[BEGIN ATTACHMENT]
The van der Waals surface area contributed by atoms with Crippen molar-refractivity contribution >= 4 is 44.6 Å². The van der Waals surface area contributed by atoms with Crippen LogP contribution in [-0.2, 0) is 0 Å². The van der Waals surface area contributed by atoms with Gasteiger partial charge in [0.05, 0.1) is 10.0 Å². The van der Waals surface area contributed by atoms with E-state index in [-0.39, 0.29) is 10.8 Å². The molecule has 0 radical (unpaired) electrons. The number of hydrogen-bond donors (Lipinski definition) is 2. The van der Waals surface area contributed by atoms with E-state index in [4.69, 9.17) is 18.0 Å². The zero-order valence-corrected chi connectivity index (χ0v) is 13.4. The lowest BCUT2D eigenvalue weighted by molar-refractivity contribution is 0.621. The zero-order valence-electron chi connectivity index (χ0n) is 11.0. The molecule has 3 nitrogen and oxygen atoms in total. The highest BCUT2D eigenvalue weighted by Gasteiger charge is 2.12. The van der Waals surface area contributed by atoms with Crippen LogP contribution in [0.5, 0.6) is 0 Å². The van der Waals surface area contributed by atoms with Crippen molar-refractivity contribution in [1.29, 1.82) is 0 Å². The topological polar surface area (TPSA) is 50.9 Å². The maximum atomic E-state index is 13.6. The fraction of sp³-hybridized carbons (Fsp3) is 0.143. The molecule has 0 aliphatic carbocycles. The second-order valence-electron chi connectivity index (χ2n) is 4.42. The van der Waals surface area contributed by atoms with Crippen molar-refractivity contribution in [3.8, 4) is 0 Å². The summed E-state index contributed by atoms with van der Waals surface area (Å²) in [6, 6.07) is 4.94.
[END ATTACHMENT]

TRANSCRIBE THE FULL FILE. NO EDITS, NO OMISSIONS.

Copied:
The van der Waals surface area contributed by atoms with Crippen molar-refractivity contribution >= 4 is 44.6 Å². The van der Waals surface area contributed by atoms with Crippen LogP contribution in [-0.2, 0) is 0 Å². The van der Waals surface area contributed by atoms with Gasteiger partial charge in [0.05, 0.1) is 10.0 Å². The van der Waals surface area contributed by atoms with E-state index in [-0.39, 0.29) is 10.8 Å². The molecule has 0 radical (unpaired) electrons. The number of hydrogen-bond donors (Lipinski definition) is 2. The van der Waals surface area contributed by atoms with E-state index in [4.69, 9.17) is 18.0 Å². The zero-order valence-corrected chi connectivity index (χ0v) is 13.4. The lowest BCUT2D eigenvalue weighted by molar-refractivity contribution is 0.621. The zero-order valence-electron chi connectivity index (χ0n) is 11.0. The molecule has 3 nitrogen and oxygen atoms in total. The highest BCUT2D eigenvalue weighted by Gasteiger charge is 2.12. The van der Waals surface area contributed by atoms with Crippen LogP contribution in [0.5, 0.6) is 0 Å². The van der Waals surface area contributed by atoms with Crippen molar-refractivity contribution in [1.29, 1.82) is 0 Å². The topological polar surface area (TPSA) is 50.9 Å². The maximum atomic E-state index is 13.6. The fraction of sp³-hybridized carbons (Fsp3) is 0.143. The molecule has 0 aliphatic carbocycles. The second-order valence-electron chi connectivity index (χ2n) is 4.42. The van der Waals surface area contributed by atoms with Crippen molar-refractivity contribution in [3.8, 4) is 0 Å². The summed E-state index contributed by atoms with van der Waals surface area (Å²) in [6, 6.07) is 4.94.